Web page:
Who Is the Real Antagonist in Your Story?

You might be surprised to find out it’s you, just like I did.

(Day 24 of my 30-Day Writing Challenge)

Photo by Martino Pietropoli on Unsplash

One of my colleagues from years ago said to me, “Heather, it’s like you have this cloud over you, constantly keeping you feeling gloomy.” He was onto something, but there was (is) more to it than that. Not only did I keep a cloud over me, but my feelings about myself were evident physically: a perpetual frown occasionally interrupted with a laugh; hunched shoulders; head down as I walked; and what others perceived as disinterest in what was going on in the world.

That last observation should be explained. It wasn’t that I was disinterested. I was terrified of attempting to be part of the world for fear of rejection.

My feelings about myself were evident in my words too. I hedged on every statement I could make about my progress. For example, “Now, I don’t know if this will stick, but…” or “Next time, it might be a complete disaster.” I expressed my lack of confidence often; to do otherwise risked jinxing myself, leading me to fail. If I wasn’t overly confident, I told myself, I would be more prepared. Besides, what right did I have to be confident anyway?

So, the cloud hovered most of the time, and my feelings did too. If that weren’t tough enough, when the sun hit me, my shadow was revealed. I did as much as possible to avoid acknowledging it and wishing the cloud would reappear so it would go away.

Until recently, I didn’t understand why the shadow bothered me. Now, I do.

The Shadow Is the Conscious Manifestation of the Real Antagonist in My Story

According to Jung and my friend Mary Beth, the shadow is that dark part of the self that thrives in negativity, chaos, disequilibrium, and unhappiness, among other things. When you explore that part of the self, you find all the crap you have struggled to suppress: unmet expectations, failures, others you have wronged, shortcomings, unfulfilled desires, etc. That’s why people try to suppress it.

I am writing today to let you know that your shadow is the real antagonist in your story, just as it is in mine. Since your shadow is part of you, the real antagonist is you, just as my antagonist is me. Your shadow assumes the mask of all the outside forces you think are working against you to perpetuate the myth that anyone or anything is working against you: people, places, things, emotions, failures, mistakes…add whatever you like to that list.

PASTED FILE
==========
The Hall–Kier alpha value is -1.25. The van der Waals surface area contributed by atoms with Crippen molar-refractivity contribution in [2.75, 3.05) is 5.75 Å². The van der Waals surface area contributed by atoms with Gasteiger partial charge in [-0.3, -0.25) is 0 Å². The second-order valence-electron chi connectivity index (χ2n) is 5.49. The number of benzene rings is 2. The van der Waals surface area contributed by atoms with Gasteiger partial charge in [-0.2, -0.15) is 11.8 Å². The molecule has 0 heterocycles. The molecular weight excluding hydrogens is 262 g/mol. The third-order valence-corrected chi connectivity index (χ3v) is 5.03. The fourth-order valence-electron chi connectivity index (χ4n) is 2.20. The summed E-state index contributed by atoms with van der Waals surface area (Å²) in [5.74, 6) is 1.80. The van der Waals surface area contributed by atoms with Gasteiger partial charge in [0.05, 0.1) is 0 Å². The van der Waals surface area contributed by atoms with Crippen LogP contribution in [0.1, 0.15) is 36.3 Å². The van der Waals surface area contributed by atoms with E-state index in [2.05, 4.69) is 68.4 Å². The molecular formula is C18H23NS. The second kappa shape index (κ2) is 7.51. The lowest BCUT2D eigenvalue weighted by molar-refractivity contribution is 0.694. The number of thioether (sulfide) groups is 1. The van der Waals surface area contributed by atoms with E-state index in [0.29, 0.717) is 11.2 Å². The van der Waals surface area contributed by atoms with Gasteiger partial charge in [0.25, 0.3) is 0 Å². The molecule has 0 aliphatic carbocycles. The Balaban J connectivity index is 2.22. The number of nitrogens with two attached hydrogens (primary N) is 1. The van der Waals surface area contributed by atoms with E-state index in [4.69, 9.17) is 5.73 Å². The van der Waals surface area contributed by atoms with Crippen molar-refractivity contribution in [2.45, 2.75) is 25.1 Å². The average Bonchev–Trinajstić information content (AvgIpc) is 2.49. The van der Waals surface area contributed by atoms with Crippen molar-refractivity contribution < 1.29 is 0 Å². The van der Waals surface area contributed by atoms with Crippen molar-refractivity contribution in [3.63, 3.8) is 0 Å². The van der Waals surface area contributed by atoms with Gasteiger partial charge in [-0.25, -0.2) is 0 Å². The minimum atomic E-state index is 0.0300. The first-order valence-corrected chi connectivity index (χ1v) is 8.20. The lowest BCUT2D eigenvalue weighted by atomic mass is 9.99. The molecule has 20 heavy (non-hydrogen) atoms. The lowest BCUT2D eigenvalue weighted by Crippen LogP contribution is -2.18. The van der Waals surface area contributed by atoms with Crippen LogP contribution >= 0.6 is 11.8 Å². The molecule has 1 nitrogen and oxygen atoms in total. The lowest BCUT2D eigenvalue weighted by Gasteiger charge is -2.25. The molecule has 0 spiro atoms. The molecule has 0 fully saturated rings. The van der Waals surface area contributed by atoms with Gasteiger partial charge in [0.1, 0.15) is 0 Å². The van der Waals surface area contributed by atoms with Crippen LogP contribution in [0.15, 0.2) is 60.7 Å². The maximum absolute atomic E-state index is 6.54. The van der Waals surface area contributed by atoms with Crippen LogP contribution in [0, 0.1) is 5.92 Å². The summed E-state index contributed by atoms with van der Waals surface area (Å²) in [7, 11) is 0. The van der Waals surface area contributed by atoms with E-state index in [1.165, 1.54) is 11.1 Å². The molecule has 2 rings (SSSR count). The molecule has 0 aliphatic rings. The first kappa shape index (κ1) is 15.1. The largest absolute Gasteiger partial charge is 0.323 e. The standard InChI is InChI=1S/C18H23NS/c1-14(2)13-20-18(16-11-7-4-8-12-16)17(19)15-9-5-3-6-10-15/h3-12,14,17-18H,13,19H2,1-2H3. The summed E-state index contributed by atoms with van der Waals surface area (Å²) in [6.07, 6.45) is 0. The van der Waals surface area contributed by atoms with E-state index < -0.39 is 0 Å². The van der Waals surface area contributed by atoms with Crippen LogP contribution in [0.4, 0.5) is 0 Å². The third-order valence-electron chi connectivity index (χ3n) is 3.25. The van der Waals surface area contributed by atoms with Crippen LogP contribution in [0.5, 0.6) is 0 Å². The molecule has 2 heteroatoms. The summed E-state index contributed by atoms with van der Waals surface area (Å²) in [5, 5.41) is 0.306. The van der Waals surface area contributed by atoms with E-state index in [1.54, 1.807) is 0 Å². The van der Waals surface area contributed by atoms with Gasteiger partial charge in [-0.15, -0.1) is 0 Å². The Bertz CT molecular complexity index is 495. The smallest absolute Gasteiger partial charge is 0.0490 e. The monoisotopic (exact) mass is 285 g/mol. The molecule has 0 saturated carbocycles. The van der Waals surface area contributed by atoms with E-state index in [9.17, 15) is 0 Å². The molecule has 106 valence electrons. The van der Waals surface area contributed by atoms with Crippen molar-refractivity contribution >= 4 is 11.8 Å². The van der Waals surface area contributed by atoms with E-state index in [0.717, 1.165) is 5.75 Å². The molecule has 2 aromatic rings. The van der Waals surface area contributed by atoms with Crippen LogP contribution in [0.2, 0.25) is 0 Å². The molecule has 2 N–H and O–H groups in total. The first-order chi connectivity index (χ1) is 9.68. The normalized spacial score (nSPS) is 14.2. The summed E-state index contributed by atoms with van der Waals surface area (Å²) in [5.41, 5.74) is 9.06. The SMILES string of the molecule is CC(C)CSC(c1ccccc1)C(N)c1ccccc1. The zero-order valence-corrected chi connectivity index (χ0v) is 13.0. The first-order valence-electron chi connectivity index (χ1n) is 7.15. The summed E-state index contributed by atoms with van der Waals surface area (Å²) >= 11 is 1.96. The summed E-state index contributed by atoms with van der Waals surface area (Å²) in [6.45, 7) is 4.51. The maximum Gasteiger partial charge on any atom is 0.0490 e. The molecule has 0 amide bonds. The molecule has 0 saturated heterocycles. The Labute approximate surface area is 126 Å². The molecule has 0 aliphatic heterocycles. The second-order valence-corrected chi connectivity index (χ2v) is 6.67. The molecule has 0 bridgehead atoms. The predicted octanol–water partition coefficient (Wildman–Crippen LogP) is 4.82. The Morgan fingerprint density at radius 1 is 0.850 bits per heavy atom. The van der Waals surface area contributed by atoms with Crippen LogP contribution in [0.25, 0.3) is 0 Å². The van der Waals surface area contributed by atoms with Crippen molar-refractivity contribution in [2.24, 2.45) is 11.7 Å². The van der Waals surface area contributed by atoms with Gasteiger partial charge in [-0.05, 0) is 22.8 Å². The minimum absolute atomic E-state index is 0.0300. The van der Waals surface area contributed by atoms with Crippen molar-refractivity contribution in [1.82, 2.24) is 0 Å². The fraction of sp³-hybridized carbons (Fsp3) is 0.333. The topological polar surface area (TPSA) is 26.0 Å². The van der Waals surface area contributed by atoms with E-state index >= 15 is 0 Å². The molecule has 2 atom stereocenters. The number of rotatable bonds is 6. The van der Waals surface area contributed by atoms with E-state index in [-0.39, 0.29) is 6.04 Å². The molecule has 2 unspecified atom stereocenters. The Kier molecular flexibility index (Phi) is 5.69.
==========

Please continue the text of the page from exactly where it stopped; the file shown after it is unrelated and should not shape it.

I have decided to call the shadow my inner b*tch. Pardon the foul language, please. Right now, as I type this, ib is telling me no one cares about what I have to say. Perhaps it is right, but I’m going to say it anyway. Why? Because I have decided my life needs to be about service to others, and the only way I can be of services to others is to be of service to others. Writing is one way I do that.

I could be angry at ib, but that’s what it wants. It craves the negativity. It “rolls the tape,” as I call it, so that I am in a perpetual state of panic and depression and want to isolate myself. It reminds me of the mistakes I have made. It brings “people” from my past back into my consciousness through scenarios during which I strive to “fight” those I have been afraid of. In the end, I either fail, become furious, or descend into depression.

The ib is me. This entire time, I have been battling myself. Being mad at myself is worthless. Instead, I have decided to be kind to myself and not hold grudges against myself. Instead, I’m finally using my historian skills to consciously evaluate what I have made happen. With that knowledge, I am changing from someone who says, “If only I had…” to “From now on…”

You might think I want to “banish” ib. Nope. Instead, when it starts, I have responded by initiating a conversation in which I question the usefulness of being negative and staying in the past, instead of using my past to inform a better future. To do otherwise is to express anger or fear. I will be neither angry nor fearful. It’s also helped me stop ib from donning the mask-of-the-day.

I am taking a risk putting this post out there. I know that. In the past, it would have remained a draft until I summoned the courage to publish it. Today it will be published as soon as I finish it. Whatever happens, I will deal with it. I hope I have been of service to someone else.

Ways I Am Coping with the Shadow

  1. I have acknowledged that part of myself, and I am exploring it for historical treasure.
  2. I focus on “from now on” instead of “if only I had,” using the historical treasure trove to finish each “from now on” statement.
  3. I do not express myself angrily or fearfully, but with kindness and confidence.
  4. I question the real reason the tape has started to roll instead of letting it roll unfettered. This helps me to research its origins. Then, I can focus on item 2.
  5. I write.
  6. I have goals I am committed to achieving.

I welcome your thoughts on this, my twenty-fourth post in my 30-Day Writing Challenge. Thank you.

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